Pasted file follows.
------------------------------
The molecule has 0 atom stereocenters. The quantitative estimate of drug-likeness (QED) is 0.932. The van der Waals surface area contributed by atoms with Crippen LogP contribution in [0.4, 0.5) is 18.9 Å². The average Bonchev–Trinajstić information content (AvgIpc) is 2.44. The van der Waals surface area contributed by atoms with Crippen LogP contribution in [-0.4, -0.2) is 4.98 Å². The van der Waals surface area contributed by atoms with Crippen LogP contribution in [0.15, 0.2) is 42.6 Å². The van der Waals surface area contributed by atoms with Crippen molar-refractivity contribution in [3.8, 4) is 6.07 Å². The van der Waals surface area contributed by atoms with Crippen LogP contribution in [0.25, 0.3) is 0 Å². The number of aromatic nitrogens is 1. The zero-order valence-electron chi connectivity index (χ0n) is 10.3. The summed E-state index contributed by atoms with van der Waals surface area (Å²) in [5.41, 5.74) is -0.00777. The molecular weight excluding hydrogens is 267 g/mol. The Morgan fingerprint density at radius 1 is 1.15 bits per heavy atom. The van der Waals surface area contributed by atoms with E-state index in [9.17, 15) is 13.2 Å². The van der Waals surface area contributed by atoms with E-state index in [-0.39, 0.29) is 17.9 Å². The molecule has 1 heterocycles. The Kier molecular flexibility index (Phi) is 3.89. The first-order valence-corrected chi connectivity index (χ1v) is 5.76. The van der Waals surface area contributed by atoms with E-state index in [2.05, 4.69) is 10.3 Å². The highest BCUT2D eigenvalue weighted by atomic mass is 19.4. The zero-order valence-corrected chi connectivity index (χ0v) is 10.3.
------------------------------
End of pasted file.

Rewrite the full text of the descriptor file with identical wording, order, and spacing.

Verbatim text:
The molecule has 0 atom stereocenters. The quantitative estimate of drug-likeness (QED) is 0.932. The van der Waals surface area contributed by atoms with Crippen LogP contribution in [0.4, 0.5) is 18.9 Å². The average Bonchev–Trinajstić information content (AvgIpc) is 2.44. The van der Waals surface area contributed by atoms with Crippen LogP contribution in [-0.4, -0.2) is 4.98 Å². The van der Waals surface area contributed by atoms with Crippen LogP contribution in [0.15, 0.2) is 42.6 Å². The van der Waals surface area contributed by atoms with Crippen molar-refractivity contribution in [3.8, 4) is 6.07 Å². The van der Waals surface area contributed by atoms with Crippen LogP contribution in [0.25, 0.3) is 0 Å². The number of aromatic nitrogens is 1. The zero-order valence-electron chi connectivity index (χ0n) is 10.3. The summed E-state index contributed by atoms with van der Waals surface area (Å²) in [5.41, 5.74) is -0.00777. The molecular weight excluding hydrogens is 267 g/mol. The Morgan fingerprint density at radius 1 is 1.15 bits per heavy atom. The van der Waals surface area contributed by atoms with E-state index in [9.17, 15) is 13.2 Å². The van der Waals surface area contributed by atoms with E-state index in [-0.39, 0.29) is 17.9 Å². The molecule has 1 heterocycles. The Kier molecular flexibility index (Phi) is 3.89. The first-order valence-corrected chi connectivity index (χ1v) is 5.76. The van der Waals surface area contributed by atoms with E-state index in [2.05, 4.69) is 10.3 Å². The highest BCUT2D eigenvalue weighted by atomic mass is 19.4. The zero-order valence-corrected chi connectivity index (χ0v) is 10.3.